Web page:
Gender stereotypes have conditioned the link between women and the cryptocurrency ecosystem. Boosting female adoption in the ecosystem is a matter of social programming.
Last December, the Center for the Governance of Change (CGC) of IE University published a study, entitled “Cryptocurrencies and the Future of Money”, focused on eight countries (Germany, Argentina, Brazil, Spain, France, Mexico, and the USA). It disclosed that the adoption by women in the field of cryptocurrencies is lower than that of men, especially in Latin America.
The research also revealed that the gap marked by the adoption of cryptocurrencies in Mexico, Argentina, and Brazil has been due to a lack of knowledge of how to acquire this technology rather than a lack of interest. Probably, it is not that women are not interested in cryptocurrencies, but that their approach to this world has been affected for other reasons.
History says that Valentina Tereshkova became the first woman to travel to space 57 years ago. She was 26 when he wore an astronaut suit to show the world women’s capacity to contribute to the development of society. However, more than half a century since that feat, it is surprising that terms such as astronauts, engineer, and developers are still associated with men.
According to the Office of the United Nations High Commissioner for Human Rights, a gender stereotype “is a generalized vision or a preconception about the attributes or characteristics that women and men possess or should possess or the roles that men and women play or should play.”
Therefore, gender stereotype is harmful when it limits people’s ability to develop their attributes or professional skills and to make decisions about their lives and plans. Analyzing the concept of gender stereotype and applying it to the field of cryptocurrencies, anyone could ask whether stereotypes are conditioning the adoption of cryptocurrencies among women or if they are little interested in crypto assets.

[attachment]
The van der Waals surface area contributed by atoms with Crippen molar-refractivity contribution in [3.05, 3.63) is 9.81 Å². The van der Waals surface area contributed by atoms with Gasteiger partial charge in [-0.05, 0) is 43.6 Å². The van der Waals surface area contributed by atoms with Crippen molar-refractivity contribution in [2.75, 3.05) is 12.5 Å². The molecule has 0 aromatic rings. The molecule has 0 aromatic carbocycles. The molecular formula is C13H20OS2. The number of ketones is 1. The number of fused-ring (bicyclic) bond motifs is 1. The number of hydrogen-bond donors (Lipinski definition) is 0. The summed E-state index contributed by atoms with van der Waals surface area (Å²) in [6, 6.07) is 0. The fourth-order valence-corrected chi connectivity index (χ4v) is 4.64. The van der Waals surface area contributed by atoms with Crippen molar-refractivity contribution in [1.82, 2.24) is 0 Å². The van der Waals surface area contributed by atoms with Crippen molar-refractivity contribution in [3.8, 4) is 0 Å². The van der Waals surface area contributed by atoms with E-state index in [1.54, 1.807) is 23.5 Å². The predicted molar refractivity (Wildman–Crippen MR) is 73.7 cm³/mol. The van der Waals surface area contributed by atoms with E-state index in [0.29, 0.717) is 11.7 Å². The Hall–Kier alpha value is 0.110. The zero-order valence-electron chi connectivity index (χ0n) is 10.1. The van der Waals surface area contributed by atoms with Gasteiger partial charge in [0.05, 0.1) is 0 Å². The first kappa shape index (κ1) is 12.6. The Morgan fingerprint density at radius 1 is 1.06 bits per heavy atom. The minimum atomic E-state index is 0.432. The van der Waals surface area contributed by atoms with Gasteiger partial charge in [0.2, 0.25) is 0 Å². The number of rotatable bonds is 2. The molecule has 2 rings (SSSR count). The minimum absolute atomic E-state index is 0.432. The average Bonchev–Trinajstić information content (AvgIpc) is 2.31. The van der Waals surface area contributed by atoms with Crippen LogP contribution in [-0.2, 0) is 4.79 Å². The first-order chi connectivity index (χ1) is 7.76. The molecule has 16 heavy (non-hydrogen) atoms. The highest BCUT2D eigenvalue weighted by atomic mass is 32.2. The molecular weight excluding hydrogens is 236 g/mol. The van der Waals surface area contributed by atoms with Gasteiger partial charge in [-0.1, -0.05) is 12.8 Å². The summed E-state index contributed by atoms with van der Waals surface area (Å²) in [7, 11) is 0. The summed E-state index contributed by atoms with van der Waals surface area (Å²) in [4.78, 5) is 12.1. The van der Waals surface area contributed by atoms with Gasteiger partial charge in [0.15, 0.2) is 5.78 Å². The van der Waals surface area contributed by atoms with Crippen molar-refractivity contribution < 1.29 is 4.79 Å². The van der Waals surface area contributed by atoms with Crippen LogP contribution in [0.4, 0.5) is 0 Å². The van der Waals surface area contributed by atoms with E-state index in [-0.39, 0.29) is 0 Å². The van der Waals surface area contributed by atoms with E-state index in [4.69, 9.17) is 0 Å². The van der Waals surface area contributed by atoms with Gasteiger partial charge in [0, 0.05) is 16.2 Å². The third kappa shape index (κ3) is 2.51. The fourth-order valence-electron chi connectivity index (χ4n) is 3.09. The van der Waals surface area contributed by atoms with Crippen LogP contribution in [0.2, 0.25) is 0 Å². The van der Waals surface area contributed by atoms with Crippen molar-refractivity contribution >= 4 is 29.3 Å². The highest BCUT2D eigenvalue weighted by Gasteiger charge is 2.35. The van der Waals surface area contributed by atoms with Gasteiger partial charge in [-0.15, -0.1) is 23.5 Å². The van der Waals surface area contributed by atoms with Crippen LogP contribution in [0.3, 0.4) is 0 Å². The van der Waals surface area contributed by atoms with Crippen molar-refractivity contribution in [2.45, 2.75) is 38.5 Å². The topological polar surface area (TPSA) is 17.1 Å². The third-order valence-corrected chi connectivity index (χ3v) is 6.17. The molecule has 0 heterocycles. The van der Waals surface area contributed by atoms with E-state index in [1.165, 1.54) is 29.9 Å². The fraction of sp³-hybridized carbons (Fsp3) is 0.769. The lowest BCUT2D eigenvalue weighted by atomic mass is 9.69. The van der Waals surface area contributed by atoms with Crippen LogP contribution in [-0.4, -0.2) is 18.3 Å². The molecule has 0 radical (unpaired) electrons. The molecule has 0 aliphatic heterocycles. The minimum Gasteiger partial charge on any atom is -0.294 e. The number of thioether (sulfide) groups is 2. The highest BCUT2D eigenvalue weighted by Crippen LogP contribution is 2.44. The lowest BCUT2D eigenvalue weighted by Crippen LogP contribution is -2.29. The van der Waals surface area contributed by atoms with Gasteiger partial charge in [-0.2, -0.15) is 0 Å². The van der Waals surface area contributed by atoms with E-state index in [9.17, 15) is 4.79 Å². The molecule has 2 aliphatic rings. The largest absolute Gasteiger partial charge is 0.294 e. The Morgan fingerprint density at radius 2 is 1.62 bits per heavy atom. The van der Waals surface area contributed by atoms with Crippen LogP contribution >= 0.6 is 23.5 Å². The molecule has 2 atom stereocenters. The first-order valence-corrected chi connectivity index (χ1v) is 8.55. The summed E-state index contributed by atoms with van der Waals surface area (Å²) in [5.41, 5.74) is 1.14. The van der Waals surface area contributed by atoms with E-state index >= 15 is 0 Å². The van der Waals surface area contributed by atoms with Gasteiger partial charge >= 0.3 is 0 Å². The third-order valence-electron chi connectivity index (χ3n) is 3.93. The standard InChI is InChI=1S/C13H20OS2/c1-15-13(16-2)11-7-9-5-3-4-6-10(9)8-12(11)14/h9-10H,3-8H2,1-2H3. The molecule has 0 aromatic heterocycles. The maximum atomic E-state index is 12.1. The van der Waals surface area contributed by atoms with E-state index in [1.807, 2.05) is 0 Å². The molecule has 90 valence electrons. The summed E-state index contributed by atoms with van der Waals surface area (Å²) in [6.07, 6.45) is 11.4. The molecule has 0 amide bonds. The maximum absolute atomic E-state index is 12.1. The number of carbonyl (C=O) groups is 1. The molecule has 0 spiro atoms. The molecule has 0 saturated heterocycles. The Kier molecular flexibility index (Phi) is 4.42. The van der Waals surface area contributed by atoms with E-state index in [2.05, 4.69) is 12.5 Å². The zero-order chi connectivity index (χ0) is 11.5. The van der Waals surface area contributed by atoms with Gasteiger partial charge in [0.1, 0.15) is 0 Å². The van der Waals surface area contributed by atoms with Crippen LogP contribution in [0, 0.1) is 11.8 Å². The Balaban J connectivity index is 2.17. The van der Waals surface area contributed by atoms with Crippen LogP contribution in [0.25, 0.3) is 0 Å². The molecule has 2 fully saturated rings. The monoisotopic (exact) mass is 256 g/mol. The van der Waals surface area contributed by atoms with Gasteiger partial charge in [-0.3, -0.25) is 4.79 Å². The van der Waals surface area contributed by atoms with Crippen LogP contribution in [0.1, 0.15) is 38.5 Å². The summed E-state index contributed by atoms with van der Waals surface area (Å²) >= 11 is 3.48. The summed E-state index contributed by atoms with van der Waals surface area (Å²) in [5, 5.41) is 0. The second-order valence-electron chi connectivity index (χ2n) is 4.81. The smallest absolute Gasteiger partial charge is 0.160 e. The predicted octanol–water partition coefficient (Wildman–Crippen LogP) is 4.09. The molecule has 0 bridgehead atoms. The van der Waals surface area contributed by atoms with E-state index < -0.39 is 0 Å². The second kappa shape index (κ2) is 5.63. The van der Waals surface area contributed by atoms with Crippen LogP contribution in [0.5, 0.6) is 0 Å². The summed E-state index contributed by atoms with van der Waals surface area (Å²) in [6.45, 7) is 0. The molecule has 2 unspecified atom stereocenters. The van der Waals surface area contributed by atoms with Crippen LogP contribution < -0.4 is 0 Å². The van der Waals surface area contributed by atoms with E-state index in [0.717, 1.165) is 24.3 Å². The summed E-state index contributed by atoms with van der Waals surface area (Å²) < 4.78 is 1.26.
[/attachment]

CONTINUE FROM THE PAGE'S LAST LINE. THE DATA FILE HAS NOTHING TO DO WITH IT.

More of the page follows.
A survey conducted by Grayscale seems to have the key answer since it shows that 93% of the women that participated in the study indicated that they could be more open to this type of asset if they had more educational resources available. This would mean that greater education could lead to a greater female interest in Bitcoin and, therefore, in other cryptocurrencies and the rest of the ecosystem.
It is well known that the world is addressing the blockchain ecosystem as an opportunity to change the global financial structure and how society interacts with technology, which makes it crucial for women to participate. Possibly, that is the reason why some women are filling some of the highest positions in cryptography: Amber Baldet helped run the Blockchain Center of Excellence at JP Morgan for over two years; Elizabeth Rossiello founded a currency exchange and payment platform called BitPesa in Africa; Galia Benartzi co-founded Bancor, a liquidity protocol that facilitates the conversion of cryptocurrencies.
Several of these leaders have repeatedly expressed the vital importance of women driving female adoption in the world of cryptocurrencies. Baldet made it clear by saying that having someone at the design table representing the people that will use the technology can even be a matter of life or death.
She has discovered that women interact with technology and sees that it can be uncomfortable to share the GPS location or an e-mail receipt that can reveal a sensitive activity to an abusive partner. The same privacy features could make someone love an application as they can prevent ruining a surprise party. Diversity in development is not about a numbers game but about filling each other’s blind spots to build a safer and more useful product for everyone.
By Willmen Blanco